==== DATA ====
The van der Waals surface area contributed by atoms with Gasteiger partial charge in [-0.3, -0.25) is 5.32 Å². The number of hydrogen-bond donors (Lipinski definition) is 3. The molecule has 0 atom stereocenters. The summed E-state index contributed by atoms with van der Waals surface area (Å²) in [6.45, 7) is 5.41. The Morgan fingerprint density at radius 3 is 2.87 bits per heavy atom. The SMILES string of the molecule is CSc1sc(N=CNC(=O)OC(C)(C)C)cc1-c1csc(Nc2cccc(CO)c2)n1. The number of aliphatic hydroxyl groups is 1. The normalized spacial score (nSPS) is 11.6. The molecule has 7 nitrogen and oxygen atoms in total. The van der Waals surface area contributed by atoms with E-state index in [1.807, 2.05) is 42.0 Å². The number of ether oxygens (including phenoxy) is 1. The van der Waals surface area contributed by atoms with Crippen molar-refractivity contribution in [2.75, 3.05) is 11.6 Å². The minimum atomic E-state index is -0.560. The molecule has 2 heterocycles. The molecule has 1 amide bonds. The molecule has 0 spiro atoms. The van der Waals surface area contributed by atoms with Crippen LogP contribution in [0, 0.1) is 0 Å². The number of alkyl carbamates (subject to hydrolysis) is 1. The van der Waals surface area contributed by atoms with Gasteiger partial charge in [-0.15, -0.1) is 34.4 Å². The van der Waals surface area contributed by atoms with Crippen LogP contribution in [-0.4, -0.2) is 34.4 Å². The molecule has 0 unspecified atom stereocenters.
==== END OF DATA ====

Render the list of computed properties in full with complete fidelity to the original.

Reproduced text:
The van der Waals surface area contributed by atoms with Gasteiger partial charge in [-0.3, -0.25) is 5.32 Å². The number of hydrogen-bond donors (Lipinski definition) is 3. The molecule has 0 atom stereocenters. The summed E-state index contributed by atoms with van der Waals surface area (Å²) in [6.45, 7) is 5.41. The Morgan fingerprint density at radius 3 is 2.87 bits per heavy atom. The SMILES string of the molecule is CSc1sc(N=CNC(=O)OC(C)(C)C)cc1-c1csc(Nc2cccc(CO)c2)n1. The number of aliphatic hydroxyl groups is 1. The normalized spacial score (nSPS) is 11.6. The molecule has 7 nitrogen and oxygen atoms in total. The van der Waals surface area contributed by atoms with E-state index in [1.807, 2.05) is 42.0 Å². The number of ether oxygens (including phenoxy) is 1. The van der Waals surface area contributed by atoms with Crippen molar-refractivity contribution in [2.75, 3.05) is 11.6 Å². The minimum atomic E-state index is -0.560. The molecule has 2 heterocycles. The molecule has 1 amide bonds. The molecule has 0 spiro atoms. The van der Waals surface area contributed by atoms with Crippen LogP contribution in [0, 0.1) is 0 Å². The number of alkyl carbamates (subject to hydrolysis) is 1. The van der Waals surface area contributed by atoms with Gasteiger partial charge in [-0.15, -0.1) is 34.4 Å². The van der Waals surface area contributed by atoms with Crippen LogP contribution in [-0.4, -0.2) is 34.4 Å². The molecule has 0 unspecified atom stereocenters.